Here we are lying in the bed, it’s 6am. The air is heavy, despite having the window half open. New sounds are coming from the streets – the whistle of a man, honking of car horns and of course the barking, starting from one corner, creating a ripple effect of different responses as it makes it’s way down the street. I lie and listen, the deep ruff of a dog on guard to the little yapping from the chihuahua on the corner. Every movement seems to set them off and the barks become more and more stressful. I stand and watch from the window. Here in Mexico many dogs seem to be outside while their humans work. As I have experienced the idea of a dog is very different from the Nordic perception. But it is not only different in the way we place them in our homes, whether they are outside or inside, the numerous amount of free roaming dogs on the streets are sadly an everyday sight. They eat scraps from the ground and follow children with pleading eyes, begging for their food in their hands. The nap is taken on the pavements on the busy streets, and crossing the street might end up with a cut tail or the loss of a leg. They are truly survivors, and greet any human approach with surprising kindness. My heart aches when I see them, but to my surprise not many others pay attention.
On my first trip here we found 5 street dogs. We were walking along a busy street, crossing a little bridge, and there they were, lying very still in the grass. At first we didn’t notice them, but then one approached us, wagging his tail and leaning in for affection as we reached down to pet him. As we looked up we could slowly make out the shape of the others, and found that one, a black lab mix was in very bad shape. Another black lab was lying next to her, clearly on guard, showing his teeth, telling us not to approach any further, protecting his sick friend. My boyfriend told me that they were waiting for the restaurant to close, as some restaurants throw out the leftovers for the street dogs to eat.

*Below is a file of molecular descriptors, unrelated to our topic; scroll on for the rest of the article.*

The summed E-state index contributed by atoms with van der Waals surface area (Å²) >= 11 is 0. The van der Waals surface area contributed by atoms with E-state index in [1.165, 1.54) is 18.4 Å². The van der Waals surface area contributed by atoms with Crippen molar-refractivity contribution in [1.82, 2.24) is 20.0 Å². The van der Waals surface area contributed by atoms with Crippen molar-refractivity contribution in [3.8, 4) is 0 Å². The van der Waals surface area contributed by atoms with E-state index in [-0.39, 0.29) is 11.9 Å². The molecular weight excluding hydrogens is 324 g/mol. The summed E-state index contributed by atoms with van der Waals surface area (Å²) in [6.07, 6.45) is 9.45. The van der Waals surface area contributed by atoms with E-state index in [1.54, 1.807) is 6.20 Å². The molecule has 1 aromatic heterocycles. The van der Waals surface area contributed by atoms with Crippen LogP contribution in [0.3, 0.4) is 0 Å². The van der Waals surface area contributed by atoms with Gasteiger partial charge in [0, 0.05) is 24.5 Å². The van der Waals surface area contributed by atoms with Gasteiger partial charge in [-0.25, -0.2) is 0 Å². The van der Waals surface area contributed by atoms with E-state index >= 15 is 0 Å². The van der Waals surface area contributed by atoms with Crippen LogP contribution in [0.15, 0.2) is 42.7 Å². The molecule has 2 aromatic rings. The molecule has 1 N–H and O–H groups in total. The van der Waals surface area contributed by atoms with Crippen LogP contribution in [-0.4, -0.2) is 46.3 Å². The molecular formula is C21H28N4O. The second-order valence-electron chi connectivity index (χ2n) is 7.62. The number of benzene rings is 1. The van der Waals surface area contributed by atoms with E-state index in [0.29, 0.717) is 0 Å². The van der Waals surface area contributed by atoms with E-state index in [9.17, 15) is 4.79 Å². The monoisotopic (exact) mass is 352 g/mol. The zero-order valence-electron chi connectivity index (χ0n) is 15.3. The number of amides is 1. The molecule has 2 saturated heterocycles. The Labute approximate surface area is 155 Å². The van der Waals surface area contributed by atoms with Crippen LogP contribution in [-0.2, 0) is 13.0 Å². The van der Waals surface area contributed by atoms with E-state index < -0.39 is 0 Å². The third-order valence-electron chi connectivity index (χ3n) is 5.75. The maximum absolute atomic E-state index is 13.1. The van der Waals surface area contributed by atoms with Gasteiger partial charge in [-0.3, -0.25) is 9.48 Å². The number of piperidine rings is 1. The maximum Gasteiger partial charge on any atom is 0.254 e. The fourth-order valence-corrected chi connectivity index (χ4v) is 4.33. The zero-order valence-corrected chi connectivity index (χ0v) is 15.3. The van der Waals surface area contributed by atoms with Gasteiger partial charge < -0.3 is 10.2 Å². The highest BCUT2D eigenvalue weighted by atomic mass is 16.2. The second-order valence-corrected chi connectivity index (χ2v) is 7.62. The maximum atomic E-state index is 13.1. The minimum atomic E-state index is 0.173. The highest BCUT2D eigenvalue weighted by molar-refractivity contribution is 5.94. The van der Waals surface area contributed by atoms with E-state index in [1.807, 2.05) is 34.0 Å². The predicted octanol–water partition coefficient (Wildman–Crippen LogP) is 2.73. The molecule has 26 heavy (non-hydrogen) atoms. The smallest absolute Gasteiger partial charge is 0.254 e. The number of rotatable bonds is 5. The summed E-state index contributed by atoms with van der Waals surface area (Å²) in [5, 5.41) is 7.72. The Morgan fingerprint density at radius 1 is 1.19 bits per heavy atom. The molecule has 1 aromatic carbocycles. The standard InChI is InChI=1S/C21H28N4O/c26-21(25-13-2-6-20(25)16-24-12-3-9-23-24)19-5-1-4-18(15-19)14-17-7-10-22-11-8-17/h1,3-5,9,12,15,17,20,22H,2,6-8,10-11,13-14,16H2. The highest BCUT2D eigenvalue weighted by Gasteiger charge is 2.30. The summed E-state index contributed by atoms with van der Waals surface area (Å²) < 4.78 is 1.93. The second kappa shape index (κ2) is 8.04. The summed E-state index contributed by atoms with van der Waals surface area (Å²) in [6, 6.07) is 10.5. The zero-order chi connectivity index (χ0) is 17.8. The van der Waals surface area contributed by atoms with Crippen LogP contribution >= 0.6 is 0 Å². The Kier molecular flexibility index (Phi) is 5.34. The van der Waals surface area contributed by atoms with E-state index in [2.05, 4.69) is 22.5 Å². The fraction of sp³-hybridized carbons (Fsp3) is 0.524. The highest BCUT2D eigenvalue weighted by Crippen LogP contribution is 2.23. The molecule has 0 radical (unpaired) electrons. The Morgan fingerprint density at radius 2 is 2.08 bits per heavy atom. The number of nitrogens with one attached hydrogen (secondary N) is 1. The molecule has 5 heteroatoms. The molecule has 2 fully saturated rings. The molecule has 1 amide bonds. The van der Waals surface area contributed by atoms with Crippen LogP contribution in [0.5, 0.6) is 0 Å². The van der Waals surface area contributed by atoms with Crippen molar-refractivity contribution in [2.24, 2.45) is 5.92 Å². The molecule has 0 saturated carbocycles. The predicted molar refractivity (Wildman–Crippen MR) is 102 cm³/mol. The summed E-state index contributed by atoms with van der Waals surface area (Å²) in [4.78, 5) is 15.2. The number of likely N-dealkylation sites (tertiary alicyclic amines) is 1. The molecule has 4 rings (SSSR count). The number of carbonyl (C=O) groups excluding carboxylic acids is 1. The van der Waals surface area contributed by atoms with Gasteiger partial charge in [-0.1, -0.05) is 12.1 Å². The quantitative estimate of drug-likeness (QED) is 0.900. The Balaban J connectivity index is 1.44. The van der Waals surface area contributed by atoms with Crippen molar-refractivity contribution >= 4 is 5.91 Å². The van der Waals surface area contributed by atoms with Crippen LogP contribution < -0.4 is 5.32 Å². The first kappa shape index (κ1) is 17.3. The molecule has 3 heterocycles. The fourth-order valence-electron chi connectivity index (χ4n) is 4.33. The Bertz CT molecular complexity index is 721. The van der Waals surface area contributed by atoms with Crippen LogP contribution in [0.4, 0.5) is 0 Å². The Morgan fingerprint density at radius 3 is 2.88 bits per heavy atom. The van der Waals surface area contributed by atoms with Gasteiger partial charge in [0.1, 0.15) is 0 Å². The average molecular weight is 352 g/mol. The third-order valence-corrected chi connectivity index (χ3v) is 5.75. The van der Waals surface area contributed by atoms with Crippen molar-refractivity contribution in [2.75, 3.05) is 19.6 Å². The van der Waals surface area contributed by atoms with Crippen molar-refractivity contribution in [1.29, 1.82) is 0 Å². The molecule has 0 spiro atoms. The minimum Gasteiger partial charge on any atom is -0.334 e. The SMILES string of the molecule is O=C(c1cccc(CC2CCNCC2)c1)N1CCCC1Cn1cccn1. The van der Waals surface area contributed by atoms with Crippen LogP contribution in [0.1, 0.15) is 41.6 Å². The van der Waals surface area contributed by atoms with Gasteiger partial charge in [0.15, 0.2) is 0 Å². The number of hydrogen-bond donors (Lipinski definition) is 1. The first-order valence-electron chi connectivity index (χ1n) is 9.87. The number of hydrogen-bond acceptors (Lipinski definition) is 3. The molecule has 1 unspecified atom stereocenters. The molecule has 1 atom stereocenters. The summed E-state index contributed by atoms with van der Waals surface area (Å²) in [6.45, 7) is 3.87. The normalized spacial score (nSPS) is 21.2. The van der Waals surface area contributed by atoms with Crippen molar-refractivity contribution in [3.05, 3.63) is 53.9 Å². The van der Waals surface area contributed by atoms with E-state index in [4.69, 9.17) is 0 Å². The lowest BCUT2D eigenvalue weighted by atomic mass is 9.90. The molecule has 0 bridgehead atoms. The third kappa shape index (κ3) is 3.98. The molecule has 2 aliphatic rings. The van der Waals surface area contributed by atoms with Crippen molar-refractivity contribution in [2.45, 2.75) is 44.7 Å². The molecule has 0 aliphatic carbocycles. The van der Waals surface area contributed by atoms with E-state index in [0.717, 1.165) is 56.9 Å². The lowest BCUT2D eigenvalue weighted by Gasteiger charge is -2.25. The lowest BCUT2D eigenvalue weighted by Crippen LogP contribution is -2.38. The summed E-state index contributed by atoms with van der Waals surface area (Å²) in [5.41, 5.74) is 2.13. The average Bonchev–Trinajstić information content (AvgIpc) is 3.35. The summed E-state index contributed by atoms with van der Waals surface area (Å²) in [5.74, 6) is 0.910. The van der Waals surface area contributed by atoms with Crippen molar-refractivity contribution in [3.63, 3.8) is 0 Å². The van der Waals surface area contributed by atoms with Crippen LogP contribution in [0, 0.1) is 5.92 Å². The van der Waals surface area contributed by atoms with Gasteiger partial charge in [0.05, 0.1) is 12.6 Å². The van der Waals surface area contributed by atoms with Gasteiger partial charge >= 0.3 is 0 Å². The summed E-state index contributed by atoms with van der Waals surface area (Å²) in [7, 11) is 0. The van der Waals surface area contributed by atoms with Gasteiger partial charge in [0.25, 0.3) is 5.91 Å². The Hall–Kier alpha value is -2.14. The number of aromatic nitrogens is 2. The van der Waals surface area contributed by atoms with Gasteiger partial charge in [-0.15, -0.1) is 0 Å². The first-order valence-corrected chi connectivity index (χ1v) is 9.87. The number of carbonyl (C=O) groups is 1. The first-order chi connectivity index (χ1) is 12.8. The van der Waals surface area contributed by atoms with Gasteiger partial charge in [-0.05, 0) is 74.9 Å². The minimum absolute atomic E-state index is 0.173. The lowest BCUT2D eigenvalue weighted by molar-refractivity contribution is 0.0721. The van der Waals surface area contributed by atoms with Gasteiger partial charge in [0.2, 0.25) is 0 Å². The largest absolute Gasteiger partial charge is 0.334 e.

However, we were not willing to just leave them there and started searching for help on the internet. We found a non-profit organization called Patrulla Verde (#PatrullaVerde), who’s mission is to inform, sensitize and help create ecological awareness for kids, young and adults. Not only do they provide ecological awareness, they also rescue animals, no matter the kind off the streets and work with shelters, making sure the animals are adopted out to good homes. They promised us to come get the dogs as fast as they could, and provide veterinary care for the one that seemed sick.
It was a small token to the many dogs that are still left on the streets, but I wanted to spread awareness and tell you, that next time you are on vacation and pass a dog that seems homeless, make it a mission of yours to do something for that dog! Talk to the locals, search the internet…Any action is better than none! And if that can start a ripple effect of care and knowledge, it is definitely a better scenario to wake up to than the stressful bark of street dogs.